I was pretty stoked when Doug Gunn sent me a copy of — Vintage Menswear — A Collection from the Vintage Showroom — as I’ve long been an admirer. Being in the menswear trade myself, London has always been a favorite stop for inspiration, and there’s no better place to be inspired than The Vintage Showroom. The collection is insane and beautifully presented, covering everything from academia, sporting, hunting, motoring, military wear, workwear, denim– it’s no surprise that they are one of the most complete and prestigious vintage dealers in the world. Of special interest to me are all things related to motoring as you see below including vintage leathers, Barbour, Belstaff, etc., and all the great snippets of the history, construction, and function behind the pieces.


CHAMPION CAR CLUB JACKET, 1950s– “This is a simple, zip-up cotton jacket with fish-eye buttons at the cuffs and a short collar. What it signifies, however, is so much more. The hand-embroidered, chain-stitched imagery on its back places it squarely in the 1950s, at the height of the hot-rodding craze in the US. Hot-rodding was said to have been driven by young men returning from service abroad after World War II who had technical knowledge, time on their hands, and the habit of spending long days in male, if not macho, company. Rebuilding and boosting cars for feats of both spectacle and speed — often 1930s Ford Model Ts, As and Bs, stripped of extraneous parts, engines tuned or replaced, tires beefed up for better traction, and a show-stopping paint job as the final touch — became an issue of social status among hot-rodding’s participants. This status was expressed through clothing too. There were the ‘hot-rodders’ of the 1930s, when car modification for racing across dry lakes in California was more an innovative sport than a subculture, complete with the Southern California Timing Association of 1937 providing ‘official’ sanction. But by the 1950s, hot-rodding was a style too.  decade later it was, as many niche tastes are, commercialized and mainstream, with car design showing hot-rod traits.”  –Vintage Menswear, Douglas Gunn, Roy Luckett& Josh Sims

Continue reading


Photographer Doug Barber (AKA Q-Ball), and poet Sorez the Scribe’s “Living The Life” is an honest and straight-up look into the old school biker lifestyle (fetishized by many youngins today) that’s so achingly gritty and real– it has every newbie with a murdered-out custom and a half helmet tripping over each other trying to co-opt its badass-ery. Q-Ball’s images make you feel like a fly on the wall– knee deep in the mud, the blood, and the beer. And Sorez’s biker poetry throttles, brakes, and pulls no punches. Together they create a 1%er’s masterpiece that is truly one of a kind. I have a prized copy, and I can tell you that the pics and poetry are priceless if you dig this stuff.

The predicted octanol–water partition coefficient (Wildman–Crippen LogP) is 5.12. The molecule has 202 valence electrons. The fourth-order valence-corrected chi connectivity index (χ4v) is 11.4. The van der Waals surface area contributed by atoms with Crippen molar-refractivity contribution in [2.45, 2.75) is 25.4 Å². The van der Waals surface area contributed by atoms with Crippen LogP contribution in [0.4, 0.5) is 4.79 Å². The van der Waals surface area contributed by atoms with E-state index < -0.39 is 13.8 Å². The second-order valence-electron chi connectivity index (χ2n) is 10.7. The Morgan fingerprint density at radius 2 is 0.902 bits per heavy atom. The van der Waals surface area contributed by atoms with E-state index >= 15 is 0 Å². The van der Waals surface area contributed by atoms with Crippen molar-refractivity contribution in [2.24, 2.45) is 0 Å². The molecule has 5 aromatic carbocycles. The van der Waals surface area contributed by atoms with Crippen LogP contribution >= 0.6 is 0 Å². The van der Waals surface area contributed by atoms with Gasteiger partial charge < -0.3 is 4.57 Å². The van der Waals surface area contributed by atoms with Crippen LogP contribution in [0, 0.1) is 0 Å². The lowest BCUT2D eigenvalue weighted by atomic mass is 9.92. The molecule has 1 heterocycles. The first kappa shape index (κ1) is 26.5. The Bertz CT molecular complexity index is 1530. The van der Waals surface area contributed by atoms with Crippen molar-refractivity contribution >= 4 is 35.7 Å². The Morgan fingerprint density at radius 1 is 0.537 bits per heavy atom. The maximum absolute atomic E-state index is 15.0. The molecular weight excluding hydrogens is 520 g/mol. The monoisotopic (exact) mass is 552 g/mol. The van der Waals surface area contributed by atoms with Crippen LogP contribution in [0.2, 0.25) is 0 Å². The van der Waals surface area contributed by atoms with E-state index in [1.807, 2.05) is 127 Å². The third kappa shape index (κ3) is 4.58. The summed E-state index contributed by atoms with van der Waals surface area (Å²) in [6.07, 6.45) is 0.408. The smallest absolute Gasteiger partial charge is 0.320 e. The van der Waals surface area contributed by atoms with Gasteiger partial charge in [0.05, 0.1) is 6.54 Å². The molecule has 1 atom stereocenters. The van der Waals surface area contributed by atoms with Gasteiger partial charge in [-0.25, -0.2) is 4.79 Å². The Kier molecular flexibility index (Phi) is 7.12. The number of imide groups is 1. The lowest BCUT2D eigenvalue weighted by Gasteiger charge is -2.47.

Q-Ball himself was kind enough to hand-select several favorite images from the book, as well as share his colorful commentary and recollections behind each one, for us all here at TSY to enjoy.

From “Living the Life” foreward: “For years I have been encouraged to compile a book of these images. I hesitated pursuing a book because I did not want to explain, or analyze my photos. The thrust of this book is a collection of my biker photography accompanied by compatible Sorez’s biker poems. ‘Living the Life’ is a personal view of a biker’s existence. Allowing the reader to draw their own conclusions from the material presented. It is not my intention to stereotype the folks in my photographs. This is because all bikers are not alike, but share the same contempt for being categorized.”  –Doug Barber (AKA Q-Ball)

“Dirt That Moves MC”, circa 197? from “Living The Life” –Image by © Doug Barber. “The name of my old club “Dirt That Moves MC” was earned honestly by two of the founding members. After spending a month on the road with little more than the clothes on their back, and sleeping where ever they fell down, they pulled into a Harley-Davidson dealership. It was raining buckets and they were looking for some shelter and free hot coffee. As they walked across the showroom floor dripping puddles of muddy water, someone behind the counter said, “Well, here comes dirt that moves”. With that a club was born. We wore the name proudly, and fought to keep its honor. We were an unorganized band of tightly bonded brothers, and damn proud of it.”  –Doug Barber (AKA Q-Ball)

“Dirt Drags”, circa 197? from “Living The Life” –Image by © Doug Barber. “One of my crew’s favorite runs was the Dirt Drags. It was an all day adventure getting there, and a long time before we got home. While we were there we excelled at getting drunk, falling down and getting dirty after all we had a reputation to uphold. One of the events we won nearly every year was piling on a bike, and seeing how far you could ride before breaking bones. The reason we did so well? We practiced all year long at getting drunk and breaking bones.”  –Doug Barber (AKA Q-Ball)

Continue reading


Nostalgia on Wheels posted these incredible pictures (quite a while back) of Steve McQueen and his Bud Ekins’ desert-modified Triumph Bonneville racer from the June 1964 edition of Cycle World Magazine. Original photos by Cal West. I re-typed the original text so it’s legible, great stuff. Hells. Yes.

“Actor Steve McQueen and his Triumph desert bike in their native habitat.”  –Cycle World Magazine, June 1964

“Many modifications make a desert bike. Crossovers, skid plate, giant filters, etc.”  –Cycle World Magazine, June 1964

Continue reading



Back in October I ran a piece inspired by my trip to the Harley-Davidson museum and storied archives where I was given a personal tour by their archivist extraordinaire, Bill Jackson. I never posted the complete story, rather referring readers to visit Harley-Davidson’s The Ridebook a site described as “The riding manual from the voice of those few who cherish the search for a new scenery with the wind in their face. A glimpse into a stripped down lifestyle, free of the clutter and filled with style, quality, and the essentials.” There are some great shots and stories that deserve to have a home on TSY now that The Ridebook project is complete. Having grown up with H-D’s and the biker culture, I was honored to be chosen to contribute.